Julius chose to major in Computer Science, he says, because it is “amazingly applicable to many different fields including business and science. It's the abstract way of completing a task which is important in making decisions spontaneously. It's a great complement to my other majors.” He enjoys creating huge programs as part of his assignments, particularly the end when every stage comes together to create the fully functional final project. Computer Science is, for him, not only understanding how computer systems and algorithms work, but it sharpens problem solving skills, especially finding the most efficient way to do something or how to do it in a given way. “It helps you think outside the box and produce an efficient end result.”

When Julius completes his conjoint degree, he hopes to get into financial sales and trading - the algorithms used in Computer Science will give him the edge for this. He has been fortunate to take part in Google’s Student Ambassador program and be flown to Sydney for this. Being able to reference this on his CV will certainly help him in his future travels. His diversified degree will enable to target areas of business that interest him, worldwide.


Arthur Joel Lewis - studying for a Postgraduate Diploma in Computer Science

Arthur is studying for the Postgraduate Diploma in Computer Science. He has previously graduated with a first class Bachelor of Engineering in Information Technology Engineering from the University of Mumbai in India. He was attracted to the Postgraduate Diploma in Computer Science because of the practical nature of the curriculum and the amount of on-going research in the field. He plans to take his Computer Science expertise to masters level, but only after a few years of working in industry. He hopes to become an application software developer or have a role as a data analyst.

Arthur says that Computer Science is a very practical field. “People deal with the application of Computer Science on a daily basis. For instance, most people can't live without a personal computer or a mobile phone loaded with the internet, cool apps, games and work resources. Businesses run on information systems which in turn rely on the application of concepts from Computer Science. We make these things happen!!!"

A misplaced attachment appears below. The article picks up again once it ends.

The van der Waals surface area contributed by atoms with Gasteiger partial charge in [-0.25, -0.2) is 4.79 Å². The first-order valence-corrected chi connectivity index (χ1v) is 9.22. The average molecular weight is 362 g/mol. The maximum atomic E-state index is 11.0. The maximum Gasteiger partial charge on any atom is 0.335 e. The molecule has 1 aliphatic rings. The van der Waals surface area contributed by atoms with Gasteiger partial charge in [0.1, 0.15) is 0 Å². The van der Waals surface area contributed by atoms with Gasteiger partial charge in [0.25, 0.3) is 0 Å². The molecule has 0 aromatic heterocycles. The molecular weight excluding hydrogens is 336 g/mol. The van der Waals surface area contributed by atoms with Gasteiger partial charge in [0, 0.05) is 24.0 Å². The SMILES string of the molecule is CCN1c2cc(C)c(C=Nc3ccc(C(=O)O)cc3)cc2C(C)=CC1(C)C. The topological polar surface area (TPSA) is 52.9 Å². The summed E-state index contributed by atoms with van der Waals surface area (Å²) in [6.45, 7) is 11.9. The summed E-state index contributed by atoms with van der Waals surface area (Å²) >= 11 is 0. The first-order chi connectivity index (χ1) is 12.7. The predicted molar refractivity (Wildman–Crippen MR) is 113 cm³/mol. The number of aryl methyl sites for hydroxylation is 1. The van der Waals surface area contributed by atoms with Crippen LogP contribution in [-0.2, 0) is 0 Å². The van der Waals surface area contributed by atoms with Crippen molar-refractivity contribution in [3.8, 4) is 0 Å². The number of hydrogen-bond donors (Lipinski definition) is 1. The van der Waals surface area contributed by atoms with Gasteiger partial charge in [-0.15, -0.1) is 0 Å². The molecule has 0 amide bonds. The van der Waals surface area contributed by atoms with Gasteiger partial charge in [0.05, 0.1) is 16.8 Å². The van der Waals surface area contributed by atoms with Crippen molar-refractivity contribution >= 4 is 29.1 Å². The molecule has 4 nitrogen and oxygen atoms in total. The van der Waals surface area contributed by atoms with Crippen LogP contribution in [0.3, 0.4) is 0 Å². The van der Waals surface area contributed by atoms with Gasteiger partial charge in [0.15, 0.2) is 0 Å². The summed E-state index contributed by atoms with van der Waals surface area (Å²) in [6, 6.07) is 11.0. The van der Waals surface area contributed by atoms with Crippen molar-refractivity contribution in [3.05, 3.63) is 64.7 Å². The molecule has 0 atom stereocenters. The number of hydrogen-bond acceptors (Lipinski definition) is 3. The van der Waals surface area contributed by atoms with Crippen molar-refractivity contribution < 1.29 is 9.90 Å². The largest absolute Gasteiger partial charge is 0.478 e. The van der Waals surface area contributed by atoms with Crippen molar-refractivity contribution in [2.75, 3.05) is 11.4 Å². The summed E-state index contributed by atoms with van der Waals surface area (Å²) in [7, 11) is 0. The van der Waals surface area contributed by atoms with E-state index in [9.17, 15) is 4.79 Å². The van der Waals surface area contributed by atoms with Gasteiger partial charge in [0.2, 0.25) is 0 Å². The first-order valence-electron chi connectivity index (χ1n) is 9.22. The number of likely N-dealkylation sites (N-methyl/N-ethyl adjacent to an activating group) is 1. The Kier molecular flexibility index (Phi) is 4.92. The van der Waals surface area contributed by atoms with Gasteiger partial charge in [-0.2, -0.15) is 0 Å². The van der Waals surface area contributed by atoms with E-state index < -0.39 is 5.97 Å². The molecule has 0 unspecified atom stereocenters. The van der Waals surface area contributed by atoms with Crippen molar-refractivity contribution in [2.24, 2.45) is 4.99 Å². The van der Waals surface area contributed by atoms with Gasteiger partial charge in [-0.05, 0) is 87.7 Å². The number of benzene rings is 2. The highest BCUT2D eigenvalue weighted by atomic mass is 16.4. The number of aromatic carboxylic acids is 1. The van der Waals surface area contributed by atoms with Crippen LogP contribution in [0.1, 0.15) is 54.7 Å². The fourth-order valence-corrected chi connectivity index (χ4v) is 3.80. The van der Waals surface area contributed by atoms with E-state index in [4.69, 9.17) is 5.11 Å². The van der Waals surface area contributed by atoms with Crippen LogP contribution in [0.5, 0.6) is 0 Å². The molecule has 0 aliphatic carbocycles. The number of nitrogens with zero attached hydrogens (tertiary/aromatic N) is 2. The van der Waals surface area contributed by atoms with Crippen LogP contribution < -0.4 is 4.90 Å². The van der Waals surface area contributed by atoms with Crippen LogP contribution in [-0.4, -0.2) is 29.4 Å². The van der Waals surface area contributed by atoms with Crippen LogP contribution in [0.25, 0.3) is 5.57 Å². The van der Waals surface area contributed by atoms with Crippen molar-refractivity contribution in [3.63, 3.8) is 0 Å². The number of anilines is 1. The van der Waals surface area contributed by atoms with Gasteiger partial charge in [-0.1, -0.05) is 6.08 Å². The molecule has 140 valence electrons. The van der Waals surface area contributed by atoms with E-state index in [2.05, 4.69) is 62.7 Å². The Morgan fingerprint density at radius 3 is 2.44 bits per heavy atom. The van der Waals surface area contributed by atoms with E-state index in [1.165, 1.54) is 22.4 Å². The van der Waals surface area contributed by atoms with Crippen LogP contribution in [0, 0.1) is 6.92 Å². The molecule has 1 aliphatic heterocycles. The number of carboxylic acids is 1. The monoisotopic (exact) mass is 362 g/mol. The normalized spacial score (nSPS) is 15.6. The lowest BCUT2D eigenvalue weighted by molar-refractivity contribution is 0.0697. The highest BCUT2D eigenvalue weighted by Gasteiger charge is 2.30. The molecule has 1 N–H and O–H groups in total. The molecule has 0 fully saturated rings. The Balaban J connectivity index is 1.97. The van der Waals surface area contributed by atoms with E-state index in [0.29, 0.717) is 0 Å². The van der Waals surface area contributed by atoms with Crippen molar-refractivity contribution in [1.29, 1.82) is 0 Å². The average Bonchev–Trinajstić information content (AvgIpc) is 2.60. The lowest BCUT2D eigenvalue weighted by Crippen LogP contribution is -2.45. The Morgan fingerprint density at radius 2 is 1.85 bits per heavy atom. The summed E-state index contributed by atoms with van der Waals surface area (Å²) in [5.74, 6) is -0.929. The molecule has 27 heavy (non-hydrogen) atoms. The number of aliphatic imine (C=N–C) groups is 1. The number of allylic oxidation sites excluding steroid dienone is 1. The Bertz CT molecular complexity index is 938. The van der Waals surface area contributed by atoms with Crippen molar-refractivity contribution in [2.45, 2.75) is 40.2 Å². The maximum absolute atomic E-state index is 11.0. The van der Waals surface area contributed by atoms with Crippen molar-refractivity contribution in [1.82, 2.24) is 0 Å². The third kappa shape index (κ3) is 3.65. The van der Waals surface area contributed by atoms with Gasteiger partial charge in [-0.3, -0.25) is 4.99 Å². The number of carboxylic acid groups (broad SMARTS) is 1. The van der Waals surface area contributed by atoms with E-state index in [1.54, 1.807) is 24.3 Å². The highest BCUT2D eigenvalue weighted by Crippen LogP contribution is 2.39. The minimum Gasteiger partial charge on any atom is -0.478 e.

"I like computers and Computer Science requires analytical thinking which is a skill I possess. I have had the opportunity to investigate the various technologies associated with developing and managing applications and programing. I have particularly enjoyed working on defining a policy management framework for Android applications. This was part of a larger project to enforce stronger security checks for Android.”


Brent Whiteley - studying for Master of Science in Computer Science


Brent has been studying for his masters degree in Computer Science in 2013. Since submitting his master’s thesis, he has been a research programmer for the Department of Computer Science. He is working on debugging a software library in preparation for open source release. From January 2014, he will be employed at Orion Health as a Graduate Developer, working on health care software systems that are being used in many countries around the world. His first contact with Orion Health was at the Innovation, Technology and Science Careers Fair.

In the accompanying photo, Brent is using the software he created for his Master of Science research to build a virtual 3D model using physical building blocks on the Samsung SUR40 with Microsoft PixelSense. A new physical model will then be created from the result using a 3D printer. This is an aspect of research into tangible user interfaces which seeks to create more natural alternatives to current input techniques, such as touch or mouse and keyboard. In this research project, Brent interacts with the computer by physically moving things from one place to another, which mimics the way that people interact with the real world